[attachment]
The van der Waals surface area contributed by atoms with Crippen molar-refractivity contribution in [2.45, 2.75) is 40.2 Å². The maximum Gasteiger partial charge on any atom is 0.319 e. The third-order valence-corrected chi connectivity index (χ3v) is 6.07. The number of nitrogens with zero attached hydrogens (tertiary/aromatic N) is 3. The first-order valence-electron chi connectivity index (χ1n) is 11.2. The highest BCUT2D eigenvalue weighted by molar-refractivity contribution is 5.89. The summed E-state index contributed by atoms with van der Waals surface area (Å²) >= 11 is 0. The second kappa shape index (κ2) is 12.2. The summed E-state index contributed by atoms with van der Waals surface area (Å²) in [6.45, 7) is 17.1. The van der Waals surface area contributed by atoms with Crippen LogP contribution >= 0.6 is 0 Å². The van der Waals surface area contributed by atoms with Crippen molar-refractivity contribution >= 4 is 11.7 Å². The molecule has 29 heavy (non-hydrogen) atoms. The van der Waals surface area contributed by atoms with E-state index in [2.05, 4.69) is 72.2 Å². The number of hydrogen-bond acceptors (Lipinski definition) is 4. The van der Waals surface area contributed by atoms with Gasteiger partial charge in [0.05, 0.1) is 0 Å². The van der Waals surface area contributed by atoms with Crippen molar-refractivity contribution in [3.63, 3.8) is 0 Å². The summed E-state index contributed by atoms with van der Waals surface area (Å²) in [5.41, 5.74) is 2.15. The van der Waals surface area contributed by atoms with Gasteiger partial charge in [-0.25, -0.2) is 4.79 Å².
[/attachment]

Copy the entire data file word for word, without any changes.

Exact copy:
The van der Waals surface area contributed by atoms with Crippen molar-refractivity contribution in [2.45, 2.75) is 40.2 Å². The maximum Gasteiger partial charge on any atom is 0.319 e. The third-order valence-corrected chi connectivity index (χ3v) is 6.07. The number of nitrogens with zero attached hydrogens (tertiary/aromatic N) is 3. The first-order valence-electron chi connectivity index (χ1n) is 11.2. The highest BCUT2D eigenvalue weighted by molar-refractivity contribution is 5.89. The summed E-state index contributed by atoms with van der Waals surface area (Å²) >= 11 is 0. The second kappa shape index (κ2) is 12.2. The summed E-state index contributed by atoms with van der Waals surface area (Å²) in [6.45, 7) is 17.1. The van der Waals surface area contributed by atoms with Crippen LogP contribution >= 0.6 is 0 Å². The van der Waals surface area contributed by atoms with Crippen molar-refractivity contribution >= 4 is 11.7 Å². The molecule has 29 heavy (non-hydrogen) atoms. The van der Waals surface area contributed by atoms with E-state index in [2.05, 4.69) is 72.2 Å². The number of hydrogen-bond acceptors (Lipinski definition) is 4. The van der Waals surface area contributed by atoms with Gasteiger partial charge in [0.05, 0.1) is 0 Å². The van der Waals surface area contributed by atoms with Crippen molar-refractivity contribution in [3.63, 3.8) is 0 Å². The summed E-state index contributed by atoms with van der Waals surface area (Å²) in [5.41, 5.74) is 2.15. The van der Waals surface area contributed by atoms with Gasteiger partial charge in [-0.25, -0.2) is 4.79 Å².